One of the tallest mountains in the San Francisco volcanic field, Kendrick Peak offers spectacular views stretching from Humphreys Peak to the Grand Canyon. The trail begins in a quintessential ponderosa pine forest, travels up through a decades old burn area, and passes by a century-old historic cabin. At the very top, enjoy the scenery from the fire lookout built in the 60’s, or have a picnic in the sun on the platform just below.
Getting to the Kendrick Peak Trailhead
From Flagstaff, head north out of town on Hwy 180. Continue on 180 for ten miles beyond the turn for Arizona Snowbowl. After mile marker 232, and just before mile marker 233, turn left onto FS 193 – a dirt road with a cattle guard at the start. Go about 3.2 miles until it ends at a T intersection with FS 171. Go right on FS 171, and continue about 2 miles. Turn right onto FS 190, go up about half a mile and you’ll see the trailhead parking area on the right side.
The lot is dirt and all roads from Hwy 180 are unpaved, but regular passenger cars typically have no trouble accessing this trailhead. The start of the trail is located at the northeast corner of the lot. There are garbage cans and a pit toilet, but no running water.
Hiking Kendrick Peak
Take some time looking over the trailhead signage to get your bearings, and learn some history about fires and fire prevention in the Kendrick Mountain Wilderness. Ponder where the Pumpkin name comes from, then pass through the fence to start your hike. The trail begins broad and easy in a forest of ponderosa pines.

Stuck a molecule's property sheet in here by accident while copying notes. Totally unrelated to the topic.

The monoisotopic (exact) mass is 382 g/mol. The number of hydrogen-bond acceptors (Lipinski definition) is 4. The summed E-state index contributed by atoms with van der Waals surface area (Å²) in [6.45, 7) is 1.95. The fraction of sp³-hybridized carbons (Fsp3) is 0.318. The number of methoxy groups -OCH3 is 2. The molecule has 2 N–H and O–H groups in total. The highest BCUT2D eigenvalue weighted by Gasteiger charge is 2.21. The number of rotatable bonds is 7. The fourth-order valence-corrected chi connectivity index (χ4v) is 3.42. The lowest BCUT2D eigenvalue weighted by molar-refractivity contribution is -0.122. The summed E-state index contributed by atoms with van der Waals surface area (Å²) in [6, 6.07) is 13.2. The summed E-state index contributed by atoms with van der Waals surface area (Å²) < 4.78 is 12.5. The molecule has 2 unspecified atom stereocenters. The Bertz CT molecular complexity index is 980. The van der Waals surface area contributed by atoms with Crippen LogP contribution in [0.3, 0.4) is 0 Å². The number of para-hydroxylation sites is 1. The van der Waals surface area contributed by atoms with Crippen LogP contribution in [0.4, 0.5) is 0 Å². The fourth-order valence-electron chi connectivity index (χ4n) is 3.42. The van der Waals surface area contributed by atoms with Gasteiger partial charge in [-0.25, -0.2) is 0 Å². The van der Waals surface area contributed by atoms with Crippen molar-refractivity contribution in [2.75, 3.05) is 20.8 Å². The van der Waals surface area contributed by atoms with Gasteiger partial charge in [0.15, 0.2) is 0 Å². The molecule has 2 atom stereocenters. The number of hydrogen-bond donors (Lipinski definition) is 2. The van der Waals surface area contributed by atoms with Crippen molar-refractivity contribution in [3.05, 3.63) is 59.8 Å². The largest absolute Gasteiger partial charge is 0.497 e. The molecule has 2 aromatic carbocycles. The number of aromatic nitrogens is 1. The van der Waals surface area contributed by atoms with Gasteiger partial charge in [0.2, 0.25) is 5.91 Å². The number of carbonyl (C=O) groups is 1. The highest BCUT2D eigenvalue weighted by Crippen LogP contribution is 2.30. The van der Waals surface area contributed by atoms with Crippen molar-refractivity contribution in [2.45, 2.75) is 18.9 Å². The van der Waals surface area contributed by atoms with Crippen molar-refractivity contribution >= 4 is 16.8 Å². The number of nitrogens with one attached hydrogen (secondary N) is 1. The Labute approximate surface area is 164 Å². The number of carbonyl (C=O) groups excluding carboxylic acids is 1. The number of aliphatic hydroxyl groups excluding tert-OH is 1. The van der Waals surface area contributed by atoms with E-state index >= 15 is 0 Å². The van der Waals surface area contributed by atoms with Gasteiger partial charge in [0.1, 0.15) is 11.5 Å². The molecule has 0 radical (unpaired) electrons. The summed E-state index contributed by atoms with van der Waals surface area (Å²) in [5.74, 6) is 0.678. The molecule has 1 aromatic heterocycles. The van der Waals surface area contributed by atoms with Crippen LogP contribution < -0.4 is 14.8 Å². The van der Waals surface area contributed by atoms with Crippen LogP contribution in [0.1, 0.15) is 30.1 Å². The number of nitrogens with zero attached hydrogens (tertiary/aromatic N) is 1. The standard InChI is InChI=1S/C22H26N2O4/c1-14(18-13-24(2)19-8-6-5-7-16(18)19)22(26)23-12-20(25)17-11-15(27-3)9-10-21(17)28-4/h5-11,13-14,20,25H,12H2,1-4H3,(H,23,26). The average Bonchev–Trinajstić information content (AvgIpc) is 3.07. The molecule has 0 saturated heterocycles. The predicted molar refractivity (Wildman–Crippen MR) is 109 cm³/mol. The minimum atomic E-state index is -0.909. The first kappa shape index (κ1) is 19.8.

The path wraps around the southeast slope of East Newman Hill, then turns north with four quick switchbacks. Here you see increasing evidence of the 2000 Pumpkin Fire.
Continue through the more severe burn area. Around the 1.5 mile mark the trail approaches the drainage dip one last time before switchbacking left. Without a noticeable increase in steepness, the trail climbs onto the southwest ridge of Kendrick Peak.
Once you are on the ridge, this is a nice place to take a break. It’s about the 2 mile mark, and the area is a broad flat shoulder with good spots to park it. After some noshing and sipping, continue switchbacking up the ridge. Somewhere around the eighth or ninth switchback, the trail takes a conifer respite and gives you some birch tree action.
The trail gradually moves east until the 3 mile mark where it crosses the south ridge, continues moving up the southeast side of the mountain, and switchbacks up to the expansive flat just east of the peak. A little beyond the 4 mile mark you will find an old cabin. Built in 1912, this cabin was saved from the Pumpkin Fire by fire fighters who wrapped the structure in fire resistant material.
After imagining the cabin wrapped up like a giant baked potato, continue west on the path toward the peak. There’s a sign along the trail after the cabin that says “Kendrick Lookout”, and about a half mile after that you reach the top of Kendrick Peak!
To the east is Humphreys Peak, and if you look to the north on a clear day you can easily see the Grand Canyon. There’s a fire lookout at the true summit, and a nice platform on the west side of the peak perfect for a summit picnic.
When your eyeballs have had their fill of the view, return down the same way you came up.
Kendrick Peak Trail Map & Elevation Profile
Kendrick Peak Resources
- Forest Service’s web pages with info on the Kendrick Mountain Trail.
Arizona Six-Pack of Peaks Challenge – Summer Edition
This hike is part of the Arizona Six-Pack of Peaks Challenge – Summer Edition. This self-paced hiking challenge includes six hikes all easily reached from the Flagstaff/Sedona area. They are a great way to explore the area, train for bigger adventures, and you’ll be doing good, with a portion of the net proceeds going to support Big City Mountaineers.
Registration for the summer challenge runs between April 1 and September 15. Be sure to check out the winter challenge, too!